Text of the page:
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*From*: "John S. Denker" <jsd@MONMOUTH.COM>*Date*: Wed, 28 Feb 2001 20:50:37 -0500

At 08:26 PM 2/28/01 -0500, Ludwik Kowalski wrote:

I would know how to calculate C of the funny capacitor, at

least in principle, if the potential of the bottom plate were

specified,

Good.

for example zero.

Not a good choice.

In that case I would impose

potentials on vertical plates, for example, -50 and +50 V,

and used the Laplace equation to find surface charges

on each vertical plate. Then C=Q/V.

Q = C V where C is the 3x3 capacitance matrix.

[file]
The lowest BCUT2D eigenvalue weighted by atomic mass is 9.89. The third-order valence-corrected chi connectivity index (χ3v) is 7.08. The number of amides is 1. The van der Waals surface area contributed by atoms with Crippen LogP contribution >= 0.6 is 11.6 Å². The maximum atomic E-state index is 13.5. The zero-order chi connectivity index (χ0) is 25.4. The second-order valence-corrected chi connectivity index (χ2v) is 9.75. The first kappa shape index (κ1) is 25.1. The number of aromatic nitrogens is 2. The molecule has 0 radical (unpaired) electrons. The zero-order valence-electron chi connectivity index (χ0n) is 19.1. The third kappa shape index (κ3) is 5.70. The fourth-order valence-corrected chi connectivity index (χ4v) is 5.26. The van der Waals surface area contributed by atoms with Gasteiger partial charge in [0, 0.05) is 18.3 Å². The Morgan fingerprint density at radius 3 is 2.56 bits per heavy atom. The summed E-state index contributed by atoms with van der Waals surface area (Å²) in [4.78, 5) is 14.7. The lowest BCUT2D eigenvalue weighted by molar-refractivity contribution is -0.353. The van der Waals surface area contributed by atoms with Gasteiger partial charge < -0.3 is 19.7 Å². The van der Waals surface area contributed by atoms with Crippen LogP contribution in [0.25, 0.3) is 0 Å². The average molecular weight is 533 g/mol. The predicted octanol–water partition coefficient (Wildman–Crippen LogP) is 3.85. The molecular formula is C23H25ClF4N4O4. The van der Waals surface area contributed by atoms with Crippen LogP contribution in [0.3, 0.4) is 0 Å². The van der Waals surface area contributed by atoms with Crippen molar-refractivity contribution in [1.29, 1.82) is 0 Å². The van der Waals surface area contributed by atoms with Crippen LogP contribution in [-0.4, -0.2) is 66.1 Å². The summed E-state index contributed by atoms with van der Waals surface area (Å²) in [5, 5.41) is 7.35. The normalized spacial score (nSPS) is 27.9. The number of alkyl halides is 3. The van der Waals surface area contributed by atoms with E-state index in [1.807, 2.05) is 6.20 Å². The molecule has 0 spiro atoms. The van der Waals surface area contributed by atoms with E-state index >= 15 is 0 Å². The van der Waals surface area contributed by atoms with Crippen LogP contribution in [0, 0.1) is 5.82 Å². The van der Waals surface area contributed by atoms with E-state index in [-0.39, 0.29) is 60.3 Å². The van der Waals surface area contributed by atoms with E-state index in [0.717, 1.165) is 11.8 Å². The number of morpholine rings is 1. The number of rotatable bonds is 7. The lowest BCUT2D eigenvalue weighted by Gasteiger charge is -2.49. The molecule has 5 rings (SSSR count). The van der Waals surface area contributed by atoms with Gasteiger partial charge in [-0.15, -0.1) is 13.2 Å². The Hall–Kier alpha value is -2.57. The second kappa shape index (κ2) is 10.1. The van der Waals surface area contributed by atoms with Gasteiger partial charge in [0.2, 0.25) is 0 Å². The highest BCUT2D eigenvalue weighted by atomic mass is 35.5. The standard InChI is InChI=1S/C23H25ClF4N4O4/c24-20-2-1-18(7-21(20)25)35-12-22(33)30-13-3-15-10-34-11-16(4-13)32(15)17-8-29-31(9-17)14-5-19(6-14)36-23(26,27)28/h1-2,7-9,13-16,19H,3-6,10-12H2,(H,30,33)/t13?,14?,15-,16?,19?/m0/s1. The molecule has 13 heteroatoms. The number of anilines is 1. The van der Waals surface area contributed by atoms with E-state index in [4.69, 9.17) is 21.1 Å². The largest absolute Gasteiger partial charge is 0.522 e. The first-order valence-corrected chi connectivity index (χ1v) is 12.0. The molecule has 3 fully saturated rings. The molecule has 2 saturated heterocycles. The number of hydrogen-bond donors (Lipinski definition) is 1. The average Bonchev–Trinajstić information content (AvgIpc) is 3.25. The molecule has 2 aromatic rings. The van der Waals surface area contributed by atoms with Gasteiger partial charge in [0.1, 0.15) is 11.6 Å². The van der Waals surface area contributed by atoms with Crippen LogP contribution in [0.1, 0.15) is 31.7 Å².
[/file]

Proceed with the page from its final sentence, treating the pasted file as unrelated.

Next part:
You can walk through the columns by changing the imposed

voltage on each of the elements.

The boundary

conditions (potentials on three objects) is given and the

rest is just a matter of number crunching.

Yes. There exist many ways to do the crunching, including the spreadsheets

discussed in this connection last month.

> But how can the problem be solved when the lower plate is

floating.

V = C^-1 Q, for imposed Q.

Inverting a 3x3 matrix isn't very hard. A fellow named Gauss had something

to say about it.

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